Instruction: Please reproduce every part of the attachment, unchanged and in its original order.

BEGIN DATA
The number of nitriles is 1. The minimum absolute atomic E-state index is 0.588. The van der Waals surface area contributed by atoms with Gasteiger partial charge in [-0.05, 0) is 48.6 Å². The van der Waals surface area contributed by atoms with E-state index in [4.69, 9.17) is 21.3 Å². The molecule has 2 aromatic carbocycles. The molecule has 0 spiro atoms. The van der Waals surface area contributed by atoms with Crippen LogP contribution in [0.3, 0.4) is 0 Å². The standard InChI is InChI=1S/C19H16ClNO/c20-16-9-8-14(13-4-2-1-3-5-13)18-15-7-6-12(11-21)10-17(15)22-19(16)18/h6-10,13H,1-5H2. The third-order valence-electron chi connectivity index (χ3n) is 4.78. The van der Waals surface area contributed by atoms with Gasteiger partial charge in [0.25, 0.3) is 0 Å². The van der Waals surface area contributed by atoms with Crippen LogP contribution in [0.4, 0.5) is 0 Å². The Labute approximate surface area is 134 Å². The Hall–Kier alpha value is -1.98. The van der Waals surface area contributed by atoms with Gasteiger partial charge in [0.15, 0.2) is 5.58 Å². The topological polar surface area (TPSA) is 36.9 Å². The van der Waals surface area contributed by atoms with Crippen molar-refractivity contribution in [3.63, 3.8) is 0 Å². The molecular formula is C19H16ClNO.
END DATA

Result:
The number of nitriles is 1. The minimum absolute atomic E-state index is 0.588. The van der Waals surface area contributed by atoms with Gasteiger partial charge in [-0.05, 0) is 48.6 Å². The van der Waals surface area contributed by atoms with E-state index in [4.69, 9.17) is 21.3 Å². The molecule has 2 aromatic carbocycles. The molecule has 0 spiro atoms. The van der Waals surface area contributed by atoms with Crippen LogP contribution in [0.3, 0.4) is 0 Å². The standard InChI is InChI=1S/C19H16ClNO/c20-16-9-8-14(13-4-2-1-3-5-13)18-15-7-6-12(11-21)10-17(15)22-19(16)18/h6-10,13H,1-5H2. The third-order valence-electron chi connectivity index (χ3n) is 4.78. The van der Waals surface area contributed by atoms with Gasteiger partial charge in [0.25, 0.3) is 0 Å². The van der Waals surface area contributed by atoms with Crippen LogP contribution in [0.4, 0.5) is 0 Å². The Labute approximate surface area is 134 Å². The Hall–Kier alpha value is -1.98. The van der Waals surface area contributed by atoms with Gasteiger partial charge in [0.15, 0.2) is 5.58 Å². The topological polar surface area (TPSA) is 36.9 Å². The van der Waals surface area contributed by atoms with Crippen molar-refractivity contribution in [3.63, 3.8) is 0 Å². The molecular formula is C19H16ClNO.